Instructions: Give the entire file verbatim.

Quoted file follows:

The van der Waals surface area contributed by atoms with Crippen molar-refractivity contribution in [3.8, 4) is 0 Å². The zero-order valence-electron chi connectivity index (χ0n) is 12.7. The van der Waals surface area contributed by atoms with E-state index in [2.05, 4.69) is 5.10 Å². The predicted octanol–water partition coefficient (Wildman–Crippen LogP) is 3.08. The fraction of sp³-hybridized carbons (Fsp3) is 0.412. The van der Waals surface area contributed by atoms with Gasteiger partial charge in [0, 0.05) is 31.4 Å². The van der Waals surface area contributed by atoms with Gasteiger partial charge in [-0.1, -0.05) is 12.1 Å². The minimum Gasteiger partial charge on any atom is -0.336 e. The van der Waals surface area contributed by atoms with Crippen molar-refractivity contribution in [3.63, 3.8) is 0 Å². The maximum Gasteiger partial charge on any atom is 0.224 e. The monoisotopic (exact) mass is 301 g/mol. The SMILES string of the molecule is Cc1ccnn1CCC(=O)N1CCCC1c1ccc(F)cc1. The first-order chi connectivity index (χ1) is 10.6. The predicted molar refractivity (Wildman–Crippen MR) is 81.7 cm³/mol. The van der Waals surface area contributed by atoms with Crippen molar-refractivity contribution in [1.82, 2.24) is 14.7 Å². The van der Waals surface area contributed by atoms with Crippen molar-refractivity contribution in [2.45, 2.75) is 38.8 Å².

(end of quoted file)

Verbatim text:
The van der Waals surface area contributed by atoms with Crippen molar-refractivity contribution in [3.8, 4) is 0 Å². The zero-order valence-electron chi connectivity index (χ0n) is 12.7. The van der Waals surface area contributed by atoms with E-state index in [2.05, 4.69) is 5.10 Å². The predicted octanol–water partition coefficient (Wildman–Crippen LogP) is 3.08. The fraction of sp³-hybridized carbons (Fsp3) is 0.412. The van der Waals surface area contributed by atoms with Gasteiger partial charge in [0, 0.05) is 31.4 Å². The van der Waals surface area contributed by atoms with Gasteiger partial charge in [-0.1, -0.05) is 12.1 Å². The minimum Gasteiger partial charge on any atom is -0.336 e. The van der Waals surface area contributed by atoms with Crippen molar-refractivity contribution in [3.63, 3.8) is 0 Å². The maximum Gasteiger partial charge on any atom is 0.224 e. The monoisotopic (exact) mass is 301 g/mol. The SMILES string of the molecule is Cc1ccnn1CCC(=O)N1CCCC1c1ccc(F)cc1. The first-order chi connectivity index (χ1) is 10.6. The predicted molar refractivity (Wildman–Crippen MR) is 81.7 cm³/mol. The van der Waals surface area contributed by atoms with Crippen molar-refractivity contribution in [1.82, 2.24) is 14.7 Å². The van der Waals surface area contributed by atoms with Crippen molar-refractivity contribution in [2.45, 2.75) is 38.8 Å².